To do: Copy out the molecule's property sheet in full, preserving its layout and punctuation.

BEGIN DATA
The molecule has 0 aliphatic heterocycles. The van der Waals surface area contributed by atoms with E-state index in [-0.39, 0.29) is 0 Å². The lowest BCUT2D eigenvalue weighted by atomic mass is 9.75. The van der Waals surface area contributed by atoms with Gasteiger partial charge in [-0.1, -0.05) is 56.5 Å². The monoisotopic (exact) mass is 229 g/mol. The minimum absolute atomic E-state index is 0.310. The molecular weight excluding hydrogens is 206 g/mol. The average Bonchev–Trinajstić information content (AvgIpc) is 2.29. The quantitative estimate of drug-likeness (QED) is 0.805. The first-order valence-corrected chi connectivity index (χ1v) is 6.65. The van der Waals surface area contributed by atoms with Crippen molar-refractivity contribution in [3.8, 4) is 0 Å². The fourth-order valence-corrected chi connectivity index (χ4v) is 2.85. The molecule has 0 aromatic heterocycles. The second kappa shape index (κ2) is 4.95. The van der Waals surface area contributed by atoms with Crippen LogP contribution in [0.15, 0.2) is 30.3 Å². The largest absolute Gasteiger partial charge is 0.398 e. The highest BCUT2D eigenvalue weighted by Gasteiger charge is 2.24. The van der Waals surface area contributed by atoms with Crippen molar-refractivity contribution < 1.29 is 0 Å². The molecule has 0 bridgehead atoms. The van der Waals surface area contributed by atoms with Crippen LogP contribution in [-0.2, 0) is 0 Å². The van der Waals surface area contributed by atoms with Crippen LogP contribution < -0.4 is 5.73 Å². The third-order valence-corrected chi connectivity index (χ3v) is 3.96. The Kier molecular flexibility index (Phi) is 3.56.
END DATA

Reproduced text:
The molecule has 0 aliphatic heterocycles. The van der Waals surface area contributed by atoms with E-state index in [-0.39, 0.29) is 0 Å². The lowest BCUT2D eigenvalue weighted by atomic mass is 9.75. The van der Waals surface area contributed by atoms with Gasteiger partial charge in [-0.1, -0.05) is 56.5 Å². The monoisotopic (exact) mass is 229 g/mol. The minimum absolute atomic E-state index is 0.310. The molecular weight excluding hydrogens is 206 g/mol. The average Bonchev–Trinajstić information content (AvgIpc) is 2.29. The quantitative estimate of drug-likeness (QED) is 0.805. The first-order valence-corrected chi connectivity index (χ1v) is 6.65. The van der Waals surface area contributed by atoms with Crippen molar-refractivity contribution in [3.8, 4) is 0 Å². The fourth-order valence-corrected chi connectivity index (χ4v) is 2.85. The molecule has 0 aromatic heterocycles. The second kappa shape index (κ2) is 4.95. The van der Waals surface area contributed by atoms with Crippen LogP contribution in [0.15, 0.2) is 30.3 Å². The largest absolute Gasteiger partial charge is 0.398 e. The highest BCUT2D eigenvalue weighted by Gasteiger charge is 2.24. The van der Waals surface area contributed by atoms with Crippen molar-refractivity contribution < 1.29 is 0 Å². The molecule has 0 bridgehead atoms. The van der Waals surface area contributed by atoms with Crippen LogP contribution in [-0.2, 0) is 0 Å². The van der Waals surface area contributed by atoms with Crippen LogP contribution < -0.4 is 5.73 Å². The third-order valence-corrected chi connectivity index (χ3v) is 3.96. The Kier molecular flexibility index (Phi) is 3.56.